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The entire Navigate the Chaos collection of all 365 blog posts is now available in a paperback entitled Navigate the Chaos (795 pages for $24.99). A smaller collection of thoughts from the Navigate the Chaos collection is available in paperback entitled Wonder (94 pages for $4.99)

How often can you move forward without a plan?

Today is October 12 and the Navigate the Chaos question to consider is “how often can you move forward without a plan?” Those who navigate the chaos understand the necessity of moving forward without having a plan. MacArthur Fellow and anthropologist Jason De Léon said, “Most of my career has been defined by making it up as I go along.” Two examples of others who moved forward without a plan are Chobani founder Hamdi Ulukaya and actor Dennis Farina.

In a 60 Minutes interview Ulukaya said “The poet Rumi wrote ‘As you start to walk on the way, the way appears.’ When I started Chobani, I’d never run a company before and there was no plan.” Ulukaya is a Turkish businessman, entrepreneur, investor, and philanthropist based in the United States. Ulukaya is the owner, founder, Chairman, and CEO of Chobani, the #1-selling strained yogurt (Greek-style) brand in the United States. Chobani was estimated to be valued at $10 billion in July 2021.

Chobani generated $419.7 million in net sales during the most recent quarter and reported a net loss of $12.1 million. On Oct. 14, 2021, Chobani elected to be treated as a public benefit corporation, meaning that the company may take actions that do not maximize stockholder value.

Originating from a dairy-farming family in a small village in Turkey, Ulukaya immigrated to the U.S. in 1994 to study English and took a few business courses as well. In an interview with CNN Money, Ulukaya explains that he was serious about Kurdish rights and left Turkey due to the Turkish state's oppression of its Kurdish minority group. He started a modest feta-cheese factory in 2002 on the advice of his father. His larger success came from taking a major risk: Ulukaya purchased a large, defunct yogurt factory in upstate New York in 2005, in a region that used to be the center of a dairy and cheese industry.

With no prior experience in the yogurt business, he has created a yogurt empire, Chobani, with facilities in several states. It was valued at over $1 billion in annual sales in less than five years after launch, becoming the leading yogurt brand in the U.S. by 2011. The popularity of his Greek-style yogurt also sparked the rise in Greek yogurt's market share in the U.S. from less than 1% in 2007 to more than 50% in 2013.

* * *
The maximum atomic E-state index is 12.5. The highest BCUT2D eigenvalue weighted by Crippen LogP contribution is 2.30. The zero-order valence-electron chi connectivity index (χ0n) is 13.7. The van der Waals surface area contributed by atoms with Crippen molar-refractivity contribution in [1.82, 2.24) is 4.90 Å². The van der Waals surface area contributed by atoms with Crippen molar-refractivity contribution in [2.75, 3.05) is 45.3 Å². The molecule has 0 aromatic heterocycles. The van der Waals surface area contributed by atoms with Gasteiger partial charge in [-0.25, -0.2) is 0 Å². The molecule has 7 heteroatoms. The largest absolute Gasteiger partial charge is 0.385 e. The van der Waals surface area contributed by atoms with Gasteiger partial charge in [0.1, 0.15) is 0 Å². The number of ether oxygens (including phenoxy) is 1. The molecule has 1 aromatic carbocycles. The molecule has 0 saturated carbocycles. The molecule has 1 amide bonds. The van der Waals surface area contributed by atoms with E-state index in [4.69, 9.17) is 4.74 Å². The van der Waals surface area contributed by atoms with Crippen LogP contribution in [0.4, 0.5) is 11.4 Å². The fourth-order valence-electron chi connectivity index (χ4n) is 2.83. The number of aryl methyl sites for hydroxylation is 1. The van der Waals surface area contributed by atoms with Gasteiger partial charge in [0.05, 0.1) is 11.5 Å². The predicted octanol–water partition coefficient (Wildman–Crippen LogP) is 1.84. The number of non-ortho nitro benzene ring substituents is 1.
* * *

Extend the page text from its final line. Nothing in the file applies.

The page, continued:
Ernst & Young named Ulukaya the World Entrepreneur of the Year in 2013. The success of his yogurt empire has made Ulukaya a billionaire and developed new employment in several regions. According to Forbes, his net worth as of 2016 is $1.92 billion. Ulukaya figured out a way to translate his dream into reality without a plan or a path. So too, did Dennis Farina.

Reflecting upon his career path Farina said, "I never had a grand plan with what I was going to do." Before becoming an actor, Farina served three years in the US Army and then 18 years in the Chicago Police Department’s burglary division, from 1967 to 1985. He had been working as a detective when a mutual friend introduced him to the director Michael Mann, who was making his first feature film Thief (1981).

Farina served as a consultant for the movie initially before Mann gave him the opportunity to act in a minor role as a crime boss’s enforcer. Farina continued acting thereafter and juggled his police job with local theater roles and appearances in movies and television shows for a few years. He was often cast by Mann, including in several episodes of his hit show Miami Vice.

Farina quit police work after Mr. Mann cast him in 1986 in the NBC series “Crime Story.” He would go on to spend four decades in film and television with a two-season stint in Law & Order as Detective Joe Fontana. Farina died in July 2013 and left behind a life filled with happiness, success, and opportunity without any grand plan.

One tactic available to anyone willing to step forward without a plan is a term coined by the psychologist Marsha Linehan known as ‘radical acceptance.’ According to Linehan “radical acceptance is an act of the total person that allows [acceptance] of ‘this moment,’ or of ‘this reality’ in this moment. It is without discrimination. In other words, one does not choose parts of reality to accept and parts to reject.”

Linehan and her co-authors wrote about radical acceptance in their book Mindfulness and Acceptance. Based on the notion suffering comes not directly from pain, but from one’s attachment to the pain, radical acceptance has its roots in Buddhism and the psychological paradigm put forth by Carl Rogers that acceptance is the first step towards change.

  • How often can you move forward without a plan?

  • Why do you think you need a plan to move forward?

  • What is holding you back from moving forward without a plan?

  • Are you so afraid of the unknown you feel as though a plan will guarantee some level of success?

  • Are you so afraid of failure that you must have a plan to use as a crutch?

  • How detailed must your plan be prior to moving forward?

  • How often are you engaged in radical acceptance?

  • What is the relationship between your inability to move forward without a plan and radical acceptance?


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